Supercomputing Green500 List Released
According to the latest Supercomputing Green500 List, announced November 19, 2009, by Green500.org, IBM supercomputers are the most energy efficient in the world. The Green500 list is published by Green500.org. It provides a ranking of the most energy-efficient supercomputers and serves as a complementary view to the TOP500 list of worldwide.
The purpose of the Green500 is to provide a ranking of the most energy-efficient supercomputers in the world. For decades, the notion of “performance” has been synonymous with “speed”. This particular focus has led to the emergence of supercomputers that consume egregious amounts of electrical power and produce so much heat that extravagant cooling facilities must be constructed to ensure proper operation. In addition, the emphasis on speed as the ultimate metric has caused other metrics such as reliability, availability and usability to be largely ignored. As a result, there has been an extraordinary increase in the total cost of ownership (TCO) of a supercomputer.
In order to raise awareness to other performance metrics of interest (e.g., performance per watt and energy efficiency for improved reliability), the Green500 offers lists to encourage supercomputing stakeholders to ensure that supercomputers are only simulating climate change and not creating climate change. The list includes supercomputers from Saudi Arabia to Germany and the United States that are being used for a variety of applications such as astronomy, climate prediction and pharmaceutical research. The current list shows that 18 of the Top 20 most energy efficient supercomputers are built on IBM high-performance computing technology. IBM also holds 69 of the Top 100 positions on this list.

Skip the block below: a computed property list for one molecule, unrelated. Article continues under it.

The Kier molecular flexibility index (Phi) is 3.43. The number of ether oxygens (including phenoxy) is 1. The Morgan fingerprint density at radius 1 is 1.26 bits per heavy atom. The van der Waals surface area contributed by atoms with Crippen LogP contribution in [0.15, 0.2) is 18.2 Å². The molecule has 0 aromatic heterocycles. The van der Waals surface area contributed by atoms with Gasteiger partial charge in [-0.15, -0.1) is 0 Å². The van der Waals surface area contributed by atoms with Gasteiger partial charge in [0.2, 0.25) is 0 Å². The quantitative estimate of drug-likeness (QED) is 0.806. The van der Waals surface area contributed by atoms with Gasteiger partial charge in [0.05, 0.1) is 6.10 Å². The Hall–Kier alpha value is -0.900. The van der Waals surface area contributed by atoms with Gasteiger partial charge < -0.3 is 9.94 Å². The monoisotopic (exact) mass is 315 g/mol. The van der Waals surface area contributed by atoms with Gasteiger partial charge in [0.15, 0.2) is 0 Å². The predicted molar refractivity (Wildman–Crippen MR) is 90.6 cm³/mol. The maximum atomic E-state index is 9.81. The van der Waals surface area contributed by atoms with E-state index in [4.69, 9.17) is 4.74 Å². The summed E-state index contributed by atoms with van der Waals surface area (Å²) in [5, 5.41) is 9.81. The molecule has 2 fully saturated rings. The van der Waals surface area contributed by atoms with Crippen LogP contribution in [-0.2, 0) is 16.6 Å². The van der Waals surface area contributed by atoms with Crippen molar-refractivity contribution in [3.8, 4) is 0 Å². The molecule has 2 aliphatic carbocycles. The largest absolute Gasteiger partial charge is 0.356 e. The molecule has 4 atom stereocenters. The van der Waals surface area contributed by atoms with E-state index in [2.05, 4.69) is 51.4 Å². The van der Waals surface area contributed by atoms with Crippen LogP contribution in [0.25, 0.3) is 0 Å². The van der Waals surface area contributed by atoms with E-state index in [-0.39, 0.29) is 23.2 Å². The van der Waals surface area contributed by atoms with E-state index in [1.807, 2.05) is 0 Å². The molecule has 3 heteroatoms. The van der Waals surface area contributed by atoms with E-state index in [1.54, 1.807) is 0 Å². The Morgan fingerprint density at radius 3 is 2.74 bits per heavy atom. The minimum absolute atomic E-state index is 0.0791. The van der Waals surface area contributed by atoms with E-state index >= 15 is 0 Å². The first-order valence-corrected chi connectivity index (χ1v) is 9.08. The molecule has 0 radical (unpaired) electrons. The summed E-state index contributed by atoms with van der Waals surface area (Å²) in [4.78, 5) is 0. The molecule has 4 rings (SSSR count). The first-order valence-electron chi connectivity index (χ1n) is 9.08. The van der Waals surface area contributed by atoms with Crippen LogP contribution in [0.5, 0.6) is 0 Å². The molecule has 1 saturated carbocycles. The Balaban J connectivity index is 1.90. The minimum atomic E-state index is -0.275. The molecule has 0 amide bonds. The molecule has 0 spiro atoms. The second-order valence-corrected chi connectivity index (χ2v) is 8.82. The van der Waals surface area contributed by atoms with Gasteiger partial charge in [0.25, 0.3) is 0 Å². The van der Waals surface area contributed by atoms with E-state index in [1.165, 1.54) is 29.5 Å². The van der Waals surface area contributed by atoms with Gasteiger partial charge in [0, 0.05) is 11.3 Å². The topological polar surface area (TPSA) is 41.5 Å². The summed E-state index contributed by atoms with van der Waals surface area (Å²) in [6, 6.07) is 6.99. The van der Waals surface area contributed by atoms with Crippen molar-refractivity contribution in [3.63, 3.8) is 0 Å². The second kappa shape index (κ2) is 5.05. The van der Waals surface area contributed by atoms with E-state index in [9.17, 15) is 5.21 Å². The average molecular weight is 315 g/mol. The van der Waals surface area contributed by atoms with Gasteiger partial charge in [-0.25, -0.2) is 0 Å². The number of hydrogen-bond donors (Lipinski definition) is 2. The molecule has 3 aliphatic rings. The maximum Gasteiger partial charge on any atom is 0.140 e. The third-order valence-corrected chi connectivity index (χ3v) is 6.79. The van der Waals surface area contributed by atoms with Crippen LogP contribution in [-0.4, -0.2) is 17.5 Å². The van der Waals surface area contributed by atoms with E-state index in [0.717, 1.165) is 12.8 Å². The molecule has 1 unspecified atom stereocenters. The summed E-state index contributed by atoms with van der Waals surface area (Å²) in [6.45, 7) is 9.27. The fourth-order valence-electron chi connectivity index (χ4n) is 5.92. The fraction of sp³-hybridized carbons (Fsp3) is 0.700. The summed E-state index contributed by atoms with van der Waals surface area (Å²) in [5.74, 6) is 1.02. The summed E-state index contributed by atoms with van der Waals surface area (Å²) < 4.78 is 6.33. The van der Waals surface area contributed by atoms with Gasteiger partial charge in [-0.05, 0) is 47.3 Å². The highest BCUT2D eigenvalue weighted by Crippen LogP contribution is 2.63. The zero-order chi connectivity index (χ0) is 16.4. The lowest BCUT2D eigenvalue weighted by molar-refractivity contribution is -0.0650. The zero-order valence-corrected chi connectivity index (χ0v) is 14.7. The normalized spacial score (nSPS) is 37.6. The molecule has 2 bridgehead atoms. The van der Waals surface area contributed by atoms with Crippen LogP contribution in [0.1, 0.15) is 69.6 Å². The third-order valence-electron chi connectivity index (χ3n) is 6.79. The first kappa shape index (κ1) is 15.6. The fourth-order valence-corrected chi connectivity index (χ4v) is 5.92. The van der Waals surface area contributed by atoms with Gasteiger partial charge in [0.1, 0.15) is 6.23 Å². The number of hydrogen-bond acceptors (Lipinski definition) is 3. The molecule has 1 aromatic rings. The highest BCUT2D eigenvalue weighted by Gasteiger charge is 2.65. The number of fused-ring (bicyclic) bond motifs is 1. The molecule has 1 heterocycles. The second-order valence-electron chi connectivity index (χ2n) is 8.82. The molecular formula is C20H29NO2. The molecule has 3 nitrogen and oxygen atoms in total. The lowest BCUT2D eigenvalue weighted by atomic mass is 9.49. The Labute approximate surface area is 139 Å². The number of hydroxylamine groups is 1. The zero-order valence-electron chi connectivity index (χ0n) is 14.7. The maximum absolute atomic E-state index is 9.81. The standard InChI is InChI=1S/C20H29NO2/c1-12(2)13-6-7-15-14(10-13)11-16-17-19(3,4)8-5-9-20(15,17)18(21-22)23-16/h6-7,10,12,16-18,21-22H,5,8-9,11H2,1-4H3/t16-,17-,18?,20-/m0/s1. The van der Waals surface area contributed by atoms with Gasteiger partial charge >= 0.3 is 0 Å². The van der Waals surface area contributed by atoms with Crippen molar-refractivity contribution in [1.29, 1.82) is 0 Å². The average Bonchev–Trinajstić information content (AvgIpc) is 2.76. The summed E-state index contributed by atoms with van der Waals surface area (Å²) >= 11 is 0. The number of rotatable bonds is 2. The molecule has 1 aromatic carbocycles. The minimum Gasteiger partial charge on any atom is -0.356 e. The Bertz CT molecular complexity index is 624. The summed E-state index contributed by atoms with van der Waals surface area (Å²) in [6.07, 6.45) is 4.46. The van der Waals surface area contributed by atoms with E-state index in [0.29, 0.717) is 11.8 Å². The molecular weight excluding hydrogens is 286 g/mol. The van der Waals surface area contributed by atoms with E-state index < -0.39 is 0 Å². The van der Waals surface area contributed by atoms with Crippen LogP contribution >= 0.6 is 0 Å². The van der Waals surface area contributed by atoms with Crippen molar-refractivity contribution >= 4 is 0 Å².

The number one most energy efficient system in the world — a supercomputer built at the Julich supercomputing center in Germany as part of a collaboration between IBM and an academic consortium of universities and research centers — produces more than 723 Mflops (millions of floating point operations per second) per watt of energy. The IBM supercomputer at Los Alamos National Laboratories — which first broke through the petaflop barrier and was second on the recently announced Top500 list of the world’s most powerful supercomputers — is ranked the sixth most energy-efficient supercomputer in the world, capable of over 444 Mflops per watt of energy.
“Supercomputers can no longer focus only on raw performance. The era of simply adding more processors is coming to a close,” said David Turek, vice president, deep computing, IBM. “Clients need to be able to run supercomputers anywhere, not only places that have cheap power. As the Green500 proves, IBM has focused on this issue for some time and is well positioned to usher in performance breakthroughs along with efficiency gains.”
To view the Green500 List: http://www.green500.org/lists/2009/11/top/list.php?from=1&to=100